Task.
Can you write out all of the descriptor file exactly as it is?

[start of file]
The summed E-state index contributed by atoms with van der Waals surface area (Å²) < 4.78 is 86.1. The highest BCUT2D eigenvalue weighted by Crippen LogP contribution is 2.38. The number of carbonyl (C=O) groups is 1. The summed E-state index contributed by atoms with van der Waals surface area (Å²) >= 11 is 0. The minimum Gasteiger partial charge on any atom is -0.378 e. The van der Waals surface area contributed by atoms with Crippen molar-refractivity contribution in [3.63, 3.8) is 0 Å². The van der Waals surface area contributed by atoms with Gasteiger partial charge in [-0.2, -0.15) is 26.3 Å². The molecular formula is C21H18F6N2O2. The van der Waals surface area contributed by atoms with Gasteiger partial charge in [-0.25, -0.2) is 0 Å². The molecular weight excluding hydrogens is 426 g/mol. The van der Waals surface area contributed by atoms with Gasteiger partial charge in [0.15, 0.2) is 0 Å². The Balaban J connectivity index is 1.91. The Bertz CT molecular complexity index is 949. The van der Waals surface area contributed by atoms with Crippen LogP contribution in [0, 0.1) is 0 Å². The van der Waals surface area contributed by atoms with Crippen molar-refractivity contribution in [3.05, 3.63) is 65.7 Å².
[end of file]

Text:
The summed E-state index contributed by atoms with van der Waals surface area (Å²) < 4.78 is 86.1. The highest BCUT2D eigenvalue weighted by Crippen LogP contribution is 2.38. The number of carbonyl (C=O) groups is 1. The summed E-state index contributed by atoms with van der Waals surface area (Å²) >= 11 is 0. The minimum Gasteiger partial charge on any atom is -0.378 e. The van der Waals surface area contributed by atoms with Crippen molar-refractivity contribution in [3.63, 3.8) is 0 Å². The van der Waals surface area contributed by atoms with Gasteiger partial charge in [-0.2, -0.15) is 26.3 Å². The molecular formula is C21H18F6N2O2. The van der Waals surface area contributed by atoms with Gasteiger partial charge in [-0.25, -0.2) is 0 Å². The molecular weight excluding hydrogens is 426 g/mol. The van der Waals surface area contributed by atoms with Gasteiger partial charge in [0.15, 0.2) is 0 Å². The Balaban J connectivity index is 1.91. The Bertz CT molecular complexity index is 949. The van der Waals surface area contributed by atoms with Crippen LogP contribution in [0, 0.1) is 0 Å². The van der Waals surface area contributed by atoms with Crippen molar-refractivity contribution in [3.05, 3.63) is 65.7 Å².